Despite the myriad changes, The Devil Wears Prada is an excellent film which provides an entertaining look at the fashion industry and the workings of a major fashion magazine. The acting is superb and it's a real feel-good film which anyone with a thing for journalism or fashion should be sure to check out.
My subscription issue of Imagine Publishing's excellent multiformat mag GamesTM (issue 49 with Gears of War on the cover) arrived in the post this morning and, over breakfast, I like to flick through and ear-mark interesting reviews and features for later reading. Inside, innociously hiding between previews of Rayman Raving Rabbits and Killzone: Liberation was this gorgeously stylish double page spread.
It's simple and iconic, announcing just the console name and the infamous release date but says all it actually needs to. I love it and it's ads like this which will help give the Wii the iconic status in the gaming world that the iPod has in music.
Nintendo: More advertising please! Billboards would be nice.
Friday, September 29, 2006
The cover has really grown on me but I was disappointed to find the manual was completely black and white. This is such a shame considering the Japanese manual was a work of art however the booklet did redeem itself; there was a nice section on Japanese mythology, kanji scattered throughout the layout and a huge glossary explaining the in-game kanji (such as those found in battle, on signs and floating over cursed ground).
The game itself loaded in moments and after the twenty five minute intro sequence, I hit the game properly. The translators did a fine job although some names have been shortened: Izanagi (the legendary warrior and Shinto deity) has become Nagi and brewer Kushinada is now simply Kushi. The land in which the game takes place is correctly called Nippon (The Japanese word for Japan) and the locations have all survived almost intact.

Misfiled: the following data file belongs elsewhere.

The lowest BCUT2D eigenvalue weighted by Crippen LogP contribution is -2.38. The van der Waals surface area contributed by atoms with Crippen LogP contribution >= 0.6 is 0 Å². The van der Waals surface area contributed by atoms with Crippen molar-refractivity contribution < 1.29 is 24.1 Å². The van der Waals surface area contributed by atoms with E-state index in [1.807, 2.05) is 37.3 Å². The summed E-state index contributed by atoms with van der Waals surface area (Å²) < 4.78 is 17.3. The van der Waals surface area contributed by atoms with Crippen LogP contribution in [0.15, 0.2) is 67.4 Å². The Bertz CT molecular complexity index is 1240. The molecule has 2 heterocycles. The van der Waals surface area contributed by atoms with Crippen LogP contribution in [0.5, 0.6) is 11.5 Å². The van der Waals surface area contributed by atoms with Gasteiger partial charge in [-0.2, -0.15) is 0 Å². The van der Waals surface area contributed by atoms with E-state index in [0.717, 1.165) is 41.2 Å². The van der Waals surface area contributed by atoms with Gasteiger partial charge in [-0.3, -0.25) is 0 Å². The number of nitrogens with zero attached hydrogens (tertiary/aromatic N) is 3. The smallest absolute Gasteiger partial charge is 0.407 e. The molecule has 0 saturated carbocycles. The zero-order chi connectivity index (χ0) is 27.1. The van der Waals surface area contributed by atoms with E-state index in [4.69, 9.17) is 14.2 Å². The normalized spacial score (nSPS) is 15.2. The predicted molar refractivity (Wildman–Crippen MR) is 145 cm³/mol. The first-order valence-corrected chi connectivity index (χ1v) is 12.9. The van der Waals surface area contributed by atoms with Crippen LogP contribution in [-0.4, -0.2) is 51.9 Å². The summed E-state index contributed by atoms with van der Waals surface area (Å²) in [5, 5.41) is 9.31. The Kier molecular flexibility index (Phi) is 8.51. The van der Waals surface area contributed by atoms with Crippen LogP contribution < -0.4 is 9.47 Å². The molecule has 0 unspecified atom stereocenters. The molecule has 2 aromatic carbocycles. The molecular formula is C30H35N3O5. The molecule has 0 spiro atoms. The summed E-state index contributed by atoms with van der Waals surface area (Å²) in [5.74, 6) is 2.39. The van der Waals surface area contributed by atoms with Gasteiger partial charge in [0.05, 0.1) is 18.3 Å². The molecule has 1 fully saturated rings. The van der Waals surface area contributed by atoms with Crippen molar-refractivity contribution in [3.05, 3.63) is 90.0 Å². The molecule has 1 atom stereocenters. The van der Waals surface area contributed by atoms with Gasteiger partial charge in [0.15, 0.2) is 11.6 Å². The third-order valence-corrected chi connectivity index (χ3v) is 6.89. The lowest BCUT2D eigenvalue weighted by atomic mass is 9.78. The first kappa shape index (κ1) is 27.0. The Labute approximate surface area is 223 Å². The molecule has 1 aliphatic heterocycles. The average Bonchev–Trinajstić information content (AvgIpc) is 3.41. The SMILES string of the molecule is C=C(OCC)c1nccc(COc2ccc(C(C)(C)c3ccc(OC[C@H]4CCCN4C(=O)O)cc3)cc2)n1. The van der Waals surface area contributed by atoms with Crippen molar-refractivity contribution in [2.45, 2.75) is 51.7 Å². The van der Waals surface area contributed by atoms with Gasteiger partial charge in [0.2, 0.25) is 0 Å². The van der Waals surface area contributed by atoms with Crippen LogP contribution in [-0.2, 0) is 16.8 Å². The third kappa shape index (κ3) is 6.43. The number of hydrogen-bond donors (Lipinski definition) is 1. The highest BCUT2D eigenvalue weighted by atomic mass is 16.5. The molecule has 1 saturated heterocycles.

I did get a little annoyed by Issun's constant references to Amaterasu as 'Ammy' - it just seemed so .... disrespectful. We're talking about a Goddess here. Aside from that, all honorifics were dropped and the constant use of the mini speech by the constellation kami gets a little tedious. Simply refering to Amaterasu by her complete title or just Mother Amaterasu (last seen in early English-language TGS demos) would have saved so much time.
The camera controls are still a little clunky but the framerate seems able to cope with Amaterasu's speed an awful lot better than it did in the Japanese release. I did note a faction-of-a-second delay between while cutscenes loaded which long enough to make it noticable. The translation is sound and the folks at Clover have really worked their butts off to translate the entire game - which contains a VAST amount of text considering none of the characters 'speak' - in just over five months. The vocals remain the same and the text is excellent with those moments of comedy which made the original so damn funny.
I've just finished Hana Valley and am about to explore Shinshu, the first massive valley enviroment of the game and so far I'm as blown away as I was with the original.
Capcom, hurry up and localise Okami for Europe!